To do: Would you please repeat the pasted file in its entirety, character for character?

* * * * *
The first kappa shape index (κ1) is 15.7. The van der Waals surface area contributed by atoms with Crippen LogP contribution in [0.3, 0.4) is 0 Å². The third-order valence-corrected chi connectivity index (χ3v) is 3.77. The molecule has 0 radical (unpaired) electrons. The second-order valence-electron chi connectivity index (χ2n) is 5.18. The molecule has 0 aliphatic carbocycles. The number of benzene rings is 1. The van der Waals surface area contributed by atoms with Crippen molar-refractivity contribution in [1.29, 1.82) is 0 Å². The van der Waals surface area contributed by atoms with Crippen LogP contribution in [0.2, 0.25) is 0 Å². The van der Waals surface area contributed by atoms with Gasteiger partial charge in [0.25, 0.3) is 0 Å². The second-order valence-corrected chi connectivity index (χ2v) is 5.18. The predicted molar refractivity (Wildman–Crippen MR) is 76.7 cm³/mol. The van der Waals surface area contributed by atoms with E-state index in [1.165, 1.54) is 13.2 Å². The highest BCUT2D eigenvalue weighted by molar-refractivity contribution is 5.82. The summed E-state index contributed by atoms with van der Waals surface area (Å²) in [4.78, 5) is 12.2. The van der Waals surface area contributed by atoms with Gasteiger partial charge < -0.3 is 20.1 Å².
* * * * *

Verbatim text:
The first kappa shape index (κ1) is 15.7. The van der Waals surface area contributed by atoms with Crippen LogP contribution in [0.3, 0.4) is 0 Å². The third-order valence-corrected chi connectivity index (χ3v) is 3.77. The molecule has 0 radical (unpaired) electrons. The second-order valence-electron chi connectivity index (χ2n) is 5.18. The molecule has 0 aliphatic carbocycles. The number of benzene rings is 1. The van der Waals surface area contributed by atoms with Crippen molar-refractivity contribution in [1.29, 1.82) is 0 Å². The van der Waals surface area contributed by atoms with Crippen LogP contribution in [0.2, 0.25) is 0 Å². The van der Waals surface area contributed by atoms with Gasteiger partial charge in [0.25, 0.3) is 0 Å². The second-order valence-corrected chi connectivity index (χ2v) is 5.18. The predicted molar refractivity (Wildman–Crippen MR) is 76.7 cm³/mol. The van der Waals surface area contributed by atoms with E-state index in [1.165, 1.54) is 13.2 Å². The highest BCUT2D eigenvalue weighted by molar-refractivity contribution is 5.82. The summed E-state index contributed by atoms with van der Waals surface area (Å²) in [4.78, 5) is 12.2. The van der Waals surface area contributed by atoms with Gasteiger partial charge < -0.3 is 20.1 Å².